WHEN Brandon Flowers leads The Killers onto Glastonbury’s Pyramid stage this Saturday night, it will be a moment full of sweet memories.

Raised on a steady diet of 80s and 90s Britpop, the historic three-day festival played a crucial part in his band’s elevation to international stardom.

“The only thing I knew about Glastonbury before going there,” reveals Brandon, 26, “was that the picture of The Smiths on the inside of Hatful Of Hollow was taken in their dressing room there.”

Speaking at the end of The Killers’ recent sold out US tour at the Red Rocks festival in Colorado, Las Vegas-born Brandon reveals he’s always taken a keen interest in the UK scene.

“I used to get British music magazines to see what was going on,” he says.

“There was a big picture of the crowd at Glastonbury taken from a helicopter. I put it on my wall for some reason – I don’t really know why. It just seemed such a positive thing, so many people getting together in a field to watch music.

“The first time we played there was an unbelievable experience. We’d just really broken through and people were starting to get the taste on their tongue for The Killers. Taking the stage at Glastonbury was the first time I’d really felt like a rock star. It’s given me a lot of confidence ever since.

“It gave me a real rush. They say, ‘Fake it ’til you make it’. Well, from then on I didn’t have to fake it anymore – it was a reality. That was the night I got the badge. And I still have it.”With their second album Sam’s Town celebrating the culture of their native Las Vegas, The Killers have now asserted their American roots alongside their Anglophile passions. Glastonbury may be a nice place to visit, but there’s no doubt where Brandon’s heart lies.

“I love Las Vegas,” he smiles. “I miss it when I’m gone. The excitement of going other places is still there, but I always want to go back home. Sometimes I’m whisked away by the idea of Europe in the summertime, New York in autumn, whatever it is. Those are still fantasies, but I always want to go back.

“I’ve created my own world that I live in there, with Elvis, Frank Sinatra, Cadillacs... those are the things I love about it. Even though that’s all gone, I still see that side of it. Now I’m embracing the beards and suits. It’s going back to our heritage when our grandfathers used to wear those bootlace ties.
“Las Vegas is still part of the Wild West – a town with a gold rush mentality. I love it. I call it the jewel of the Mojave. A lot of people think of the desert as just heat and dryness, but it’s very colourful and beautiful.”

Brandon admits that the intensive touring schedule The Killers have undertaken in the past four years has taken their toll on the band’s internal relationships. One of their favourite on-the-road DVDs is Metallica’s Some Kind Of Monster, a portrait of a band in crisis.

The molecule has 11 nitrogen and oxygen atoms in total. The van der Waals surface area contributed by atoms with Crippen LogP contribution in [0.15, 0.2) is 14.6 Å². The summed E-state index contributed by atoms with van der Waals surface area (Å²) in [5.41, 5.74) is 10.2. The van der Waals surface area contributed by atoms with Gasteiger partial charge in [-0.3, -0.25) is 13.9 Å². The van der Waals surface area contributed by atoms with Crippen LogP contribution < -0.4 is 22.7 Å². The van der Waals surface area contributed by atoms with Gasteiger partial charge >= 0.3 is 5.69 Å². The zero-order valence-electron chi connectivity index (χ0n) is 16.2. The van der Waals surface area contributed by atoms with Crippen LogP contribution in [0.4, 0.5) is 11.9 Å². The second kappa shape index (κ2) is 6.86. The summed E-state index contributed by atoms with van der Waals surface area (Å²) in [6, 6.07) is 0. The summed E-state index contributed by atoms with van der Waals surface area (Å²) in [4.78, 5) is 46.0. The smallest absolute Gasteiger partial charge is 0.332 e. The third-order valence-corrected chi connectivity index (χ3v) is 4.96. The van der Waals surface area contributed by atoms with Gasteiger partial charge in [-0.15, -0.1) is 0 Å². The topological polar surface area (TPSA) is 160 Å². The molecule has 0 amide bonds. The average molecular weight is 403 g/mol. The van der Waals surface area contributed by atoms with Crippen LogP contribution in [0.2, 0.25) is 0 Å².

“I can see how they got in the position they’re in,” Brandon admits.

“You learn from people’s mistakes and sometimes you have to make your own. It’s refreshing to see that people have been through what we’ve been through – that drummers and singers generally have the same complaints.

 “We still sort things out with our fists though. Having a therapist on tour is still 90m album sales away. The other day I was in a sporting goods store and I started hitting the punch bag. I’m thinking about getting one to take away the tension.”

Flowers laughs off suggestions of a power struggle in the band, with him determined to call the shots.

“Everyone has their own vision,” he laughs. “I do dream about having physical confrontations with the band quite a lot, but it’s been a long time since it really happened.”

Back home, Brandon’s wife Tana is due to give birth to their first child, a boy, next month and he is still finding it hard to keep his pledge not to drink on the road.

“I feel good though,” he grins. “But I miss the camaraderie. I miss hanging out with everybody and it’s not quite as much fun. I don’t sleep as much, play a lot of keyboard and drink chocolate milk, so it has been creatively stimulating giving up drink.”

On the festival circuit this summer, Brandon hopes to see various bands he loves but has only ever heard on record, chiefly The Arctic Monkeys and Arcade Fire. The person he most hopes to meet is Val Kilmer, a favourite on The Killers DVD collection. But it’s clear that the prospect of this weekend’s third Glastonbury appearance is what really gets him excited.

“I recently saw a documentary in the US where they were talking about Glastonbury and I thought, it must be about the festival,” he says. “Turns out there’s a whole other side to it, a lot of clairvoyants and such go there. I didn’t know about that. So I’m real excited to go back this year. I’m going to scream to the heavens.”